Customer Journey Mapping is a critical tool in the winding path of today’s digital consumer. From initial discovery of a brand up until purchase, there are many new and interconnected touchpoints that must be maximized to ensure a smooth customer journey. This is why the antiquated/ traditional metrics and KPIs of yesteryear’s customer journey fall short.
You’re Telling Me to Ditch the Metrics?!
We would never tell you to stop using your metrics and KPIs. Quantitative metrics are probably the first tool in your arsenal when trying to optimize any business process, and rightfully so; numbers provide unbiased and measurable insight into what is and isn’t working well. Customer Journey Maps can even work in tandem with your metrics and KPIs, as we often see metrics such as conversion rates overlaid on different touch points along the customer journey.
As useful as metrics can be, they only paint one half of the picture. Metrics tell us how well something is working, but not why it is working that way. If we see low conversion rates, we can spin our wheels forever trying to make changes to raise the metric, but at the end of the day our conversion rate is just a number. In order to understand and improve our metrics we need some understanding of the thoughts and feelings our customer has in order to empathize and tailor the process to meet their needs. This is where Customer Journey Mapping comes in; by mapping customer thoughts and sentiment along the journey we can explain why certain metrics may be high or low, and in doing so we can start to develop an action plan to improve the customer experience. Qualitative tools like a Customer Journey Map are excellent supplemental analysis tools which can enhance – not replace – your quantitative analysis.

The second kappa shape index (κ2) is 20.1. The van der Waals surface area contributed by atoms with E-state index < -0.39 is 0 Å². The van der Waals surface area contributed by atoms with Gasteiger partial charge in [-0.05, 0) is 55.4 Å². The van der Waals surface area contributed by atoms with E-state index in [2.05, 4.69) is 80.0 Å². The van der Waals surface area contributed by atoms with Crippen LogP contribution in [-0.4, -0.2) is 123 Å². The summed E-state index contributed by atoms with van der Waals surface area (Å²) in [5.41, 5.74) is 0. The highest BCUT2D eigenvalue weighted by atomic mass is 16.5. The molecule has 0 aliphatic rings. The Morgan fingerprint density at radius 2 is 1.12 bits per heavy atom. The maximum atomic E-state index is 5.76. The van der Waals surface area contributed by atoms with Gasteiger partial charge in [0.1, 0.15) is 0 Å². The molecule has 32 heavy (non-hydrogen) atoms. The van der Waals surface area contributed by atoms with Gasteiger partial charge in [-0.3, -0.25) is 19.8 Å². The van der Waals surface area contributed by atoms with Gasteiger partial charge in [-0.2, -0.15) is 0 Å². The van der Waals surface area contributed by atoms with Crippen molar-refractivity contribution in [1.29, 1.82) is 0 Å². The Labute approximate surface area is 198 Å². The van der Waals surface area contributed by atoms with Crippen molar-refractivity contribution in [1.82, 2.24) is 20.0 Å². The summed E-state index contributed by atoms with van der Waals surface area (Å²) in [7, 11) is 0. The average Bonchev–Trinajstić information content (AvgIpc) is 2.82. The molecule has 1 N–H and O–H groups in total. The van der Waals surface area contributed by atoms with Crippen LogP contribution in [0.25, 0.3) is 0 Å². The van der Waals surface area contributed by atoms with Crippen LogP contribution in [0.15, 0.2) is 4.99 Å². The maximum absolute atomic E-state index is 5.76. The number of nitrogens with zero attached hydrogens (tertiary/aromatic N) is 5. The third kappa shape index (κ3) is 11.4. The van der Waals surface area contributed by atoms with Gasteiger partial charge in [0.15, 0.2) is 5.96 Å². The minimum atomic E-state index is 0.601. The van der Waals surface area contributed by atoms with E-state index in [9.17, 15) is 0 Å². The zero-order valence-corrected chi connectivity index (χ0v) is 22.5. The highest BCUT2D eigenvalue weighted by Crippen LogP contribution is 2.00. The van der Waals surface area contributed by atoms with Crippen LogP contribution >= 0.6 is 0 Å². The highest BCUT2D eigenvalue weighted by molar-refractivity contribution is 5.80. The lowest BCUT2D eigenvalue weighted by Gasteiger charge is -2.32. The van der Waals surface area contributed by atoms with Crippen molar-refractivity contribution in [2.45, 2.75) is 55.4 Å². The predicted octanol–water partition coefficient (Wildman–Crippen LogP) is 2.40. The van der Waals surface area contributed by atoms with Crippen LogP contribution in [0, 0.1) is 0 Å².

As organizations grow, they tend to break into different teams which specialize in different pieces of the business. As each team begins to measure their own metrics and optimize their own piece of the process, we see a customer experience that becomes increasingly disjointed and problematic. Take the airline example above. The ticketing team and the kiosk team likely don’t detect any problems by separately asking the customer’s date of birth; in fact that part of both processes probably has a near 100% completion rate. It’s only by examining the entire process end to end, and acknowledging customer thoughts and sentiment, that we identify the problem of asking for redundant information.
On its own, asking for the customer’s birth date twice isn’t a big deal, and probably won’t cost the airline many customers. But when taken in context with the other touchpoints, it may be this specific touchpoint that turns the customer’s opinion of the business negative. After all, the customer experience is just a sum of their sentiment along each of the different touchpoints. By analyzing the end to end process, as well as customer feelings and sentiment along the process, we identify the gaps and inconsistencies and also how the customer might react to those gaps and inconsistencies. To a less attentive persona the birth date debacle might not matter. But to a more technically savvy persona, the issue may sow doubt in the rest of the company’s processes. If the airline can’t properly share data internally, can they be trusted with my personal information and credit card data?
A Customer Journey Map is a useful tool to supplement your business metrics and KPIs. It can help you view your process end to end through the eyes of the customer and identify any problems between touchpoints. Most importantly, a Customer Journey Map can help you analyze the thoughts, feelings, and emotions of your customers to explain your metrics and help you empathize with them in order to improve your customer experience.